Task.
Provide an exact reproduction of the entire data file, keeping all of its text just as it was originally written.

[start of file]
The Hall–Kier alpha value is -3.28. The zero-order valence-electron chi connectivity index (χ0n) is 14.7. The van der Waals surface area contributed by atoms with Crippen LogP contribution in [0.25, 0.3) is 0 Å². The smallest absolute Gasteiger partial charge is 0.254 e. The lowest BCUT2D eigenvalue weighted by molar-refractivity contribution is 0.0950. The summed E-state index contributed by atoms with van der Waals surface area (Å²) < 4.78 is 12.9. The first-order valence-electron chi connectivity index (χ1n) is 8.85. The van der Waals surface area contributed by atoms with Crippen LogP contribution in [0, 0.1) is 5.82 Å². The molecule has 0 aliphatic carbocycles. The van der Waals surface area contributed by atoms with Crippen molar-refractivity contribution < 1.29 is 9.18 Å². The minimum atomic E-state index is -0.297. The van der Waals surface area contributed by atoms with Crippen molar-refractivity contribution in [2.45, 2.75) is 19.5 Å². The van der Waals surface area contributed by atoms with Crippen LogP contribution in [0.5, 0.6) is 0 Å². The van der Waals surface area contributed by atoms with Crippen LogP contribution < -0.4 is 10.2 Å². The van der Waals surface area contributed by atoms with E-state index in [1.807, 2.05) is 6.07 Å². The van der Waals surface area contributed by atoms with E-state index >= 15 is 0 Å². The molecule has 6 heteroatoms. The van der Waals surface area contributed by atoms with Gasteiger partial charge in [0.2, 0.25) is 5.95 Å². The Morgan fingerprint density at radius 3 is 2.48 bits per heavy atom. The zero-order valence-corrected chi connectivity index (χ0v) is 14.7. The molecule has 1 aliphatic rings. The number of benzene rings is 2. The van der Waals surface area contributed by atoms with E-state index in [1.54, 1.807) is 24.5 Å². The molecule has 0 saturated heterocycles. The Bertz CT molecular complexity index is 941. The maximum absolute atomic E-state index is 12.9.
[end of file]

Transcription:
The Hall–Kier alpha value is -3.28. The zero-order valence-electron chi connectivity index (χ0n) is 14.7. The van der Waals surface area contributed by atoms with Crippen LogP contribution in [0.25, 0.3) is 0 Å². The smallest absolute Gasteiger partial charge is 0.254 e. The lowest BCUT2D eigenvalue weighted by molar-refractivity contribution is 0.0950. The summed E-state index contributed by atoms with van der Waals surface area (Å²) < 4.78 is 12.9. The first-order valence-electron chi connectivity index (χ1n) is 8.85. The van der Waals surface area contributed by atoms with Crippen LogP contribution in [0, 0.1) is 5.82 Å². The molecule has 0 aliphatic carbocycles. The van der Waals surface area contributed by atoms with Crippen molar-refractivity contribution < 1.29 is 9.18 Å². The minimum atomic E-state index is -0.297. The van der Waals surface area contributed by atoms with Crippen molar-refractivity contribution in [2.45, 2.75) is 19.5 Å². The van der Waals surface area contributed by atoms with Crippen LogP contribution in [0.5, 0.6) is 0 Å². The van der Waals surface area contributed by atoms with Crippen LogP contribution < -0.4 is 10.2 Å². The van der Waals surface area contributed by atoms with E-state index in [1.807, 2.05) is 6.07 Å². The van der Waals surface area contributed by atoms with E-state index >= 15 is 0 Å². The molecule has 6 heteroatoms. The van der Waals surface area contributed by atoms with Gasteiger partial charge in [0.2, 0.25) is 5.95 Å². The Morgan fingerprint density at radius 3 is 2.48 bits per heavy atom. The zero-order valence-corrected chi connectivity index (χ0v) is 14.7. The molecule has 1 aliphatic rings. The number of benzene rings is 2. The van der Waals surface area contributed by atoms with E-state index in [1.54, 1.807) is 24.5 Å². The molecule has 0 saturated heterocycles. The Bertz CT molecular complexity index is 941. The maximum absolute atomic E-state index is 12.9.